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Coronavirus Live Updates: NPR



Earlier this week, AstraZeneca halted global trials of its vaccine candidate after a British participant developed symptoms related to spinal cord inflammation known as transverse myelitis.

Alastair Grant / AP


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Alastair Grant / AP

Earlier this week, AstraZeneca halted global trials of its vaccine candidate after a British participant developed symptoms related to spinal cord inflammation known as transverse myelitis.

Alastair Grant / AP

Drug maker AstraZeneca announced on Saturday that its COVID-19 vaccine studies had resumed in the United Kingdom, but not yet in the United States. Vaccine trials worldwide were suspended earlier this week after a British participant in one of the studies developed a neurological disorder.

The vaccine candidate was developed by the University of Oxford together with AstraZeneca. The goal of the large studies is to see if the vaccine can prevent COVID-19 and if it is safe.

Although initial studies did not show serious vaccine side effects, rare complications from a vaccine, if any, may not arise until it has been administered to thousands, tens of thousands, or thousands of people.

On Sunday, AstraZeneca says: All studies around the world on this particular vaccine candidate were interrupted after a volunteer in the UK developed symptoms related to transverse myelitis, an inflammation of the spinal cord that can lead to paralysis.

According to a statement from the pharmaceutical company on Saturday, the studies were suspended “to allow verification of safety data by independent committees and international regulators.”

The statement went on to say that the committee had completed its investigation and advised the UK Healthcare Regulatory Authority Compliant with the Food and Drug Administration that UK trials can be safely resumed.

In an email to NPR Saturday, an AstraZeneca spokesperson said, “The company will continue to work with health authorities around the world, including the FDA, to seek advice on when other clinical trials can resume.”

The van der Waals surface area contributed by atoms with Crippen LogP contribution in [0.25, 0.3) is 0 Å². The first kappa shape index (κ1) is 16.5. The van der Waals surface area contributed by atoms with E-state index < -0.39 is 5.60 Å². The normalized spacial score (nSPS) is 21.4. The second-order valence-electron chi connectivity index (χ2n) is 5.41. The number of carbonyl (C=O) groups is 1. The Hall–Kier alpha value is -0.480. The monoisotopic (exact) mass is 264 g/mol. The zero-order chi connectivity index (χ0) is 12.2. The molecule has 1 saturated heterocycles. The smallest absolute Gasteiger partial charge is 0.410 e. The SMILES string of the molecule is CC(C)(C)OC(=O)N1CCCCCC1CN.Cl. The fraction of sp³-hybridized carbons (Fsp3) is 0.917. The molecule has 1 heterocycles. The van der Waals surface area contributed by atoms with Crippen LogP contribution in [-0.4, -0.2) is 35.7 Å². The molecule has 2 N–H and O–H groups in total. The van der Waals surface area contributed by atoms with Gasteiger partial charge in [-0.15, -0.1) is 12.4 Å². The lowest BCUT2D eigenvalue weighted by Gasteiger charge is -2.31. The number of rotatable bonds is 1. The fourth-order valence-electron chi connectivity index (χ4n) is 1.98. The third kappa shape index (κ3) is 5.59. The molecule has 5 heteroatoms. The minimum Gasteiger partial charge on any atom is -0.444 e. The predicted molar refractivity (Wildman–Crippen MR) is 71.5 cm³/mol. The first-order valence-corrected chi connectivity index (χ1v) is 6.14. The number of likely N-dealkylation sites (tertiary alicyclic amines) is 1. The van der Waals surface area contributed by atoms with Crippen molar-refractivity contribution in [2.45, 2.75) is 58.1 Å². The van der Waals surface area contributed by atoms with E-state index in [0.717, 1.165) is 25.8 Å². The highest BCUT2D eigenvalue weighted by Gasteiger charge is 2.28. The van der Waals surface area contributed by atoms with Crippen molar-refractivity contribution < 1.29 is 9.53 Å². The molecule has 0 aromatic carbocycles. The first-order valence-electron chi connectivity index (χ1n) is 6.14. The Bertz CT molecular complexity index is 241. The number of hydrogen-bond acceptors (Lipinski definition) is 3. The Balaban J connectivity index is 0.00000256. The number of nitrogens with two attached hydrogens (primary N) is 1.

AstraZeneca said that it cannot disclose further medical information as it is the sponsor of the study, but added in its statement, “All investigators and participants in the study will be updated with the relevant information and it will be updated in global as per the clinical study published clinical registries and regulatory standards. “

The partnership between AstraZeneca and Oxford is one of the efforts to develop vaccines against the most distant coronavirus. The company recently started a phase 3 study in the United States that aims to enroll 30,000 volunteers.

In late July, results from a preliminary safety and efficacy study found that more than two-thirds of people who received the experimental vaccine reported fatigue and headaches after inoculation. Muscle pain and fever were also common. But the researchers said at the time that among the more than 500 people vaccinated, there were no “serious side effects” and that most of the effects were “mild or moderate”.

In May, the Trump administration awarded AstraZeneca up to $ 1.2 billion from the Biomedical Advanced Research and Development Authority as part of Operation Warp Speed. The government pushed for a widespread coronavirus vaccine by January.


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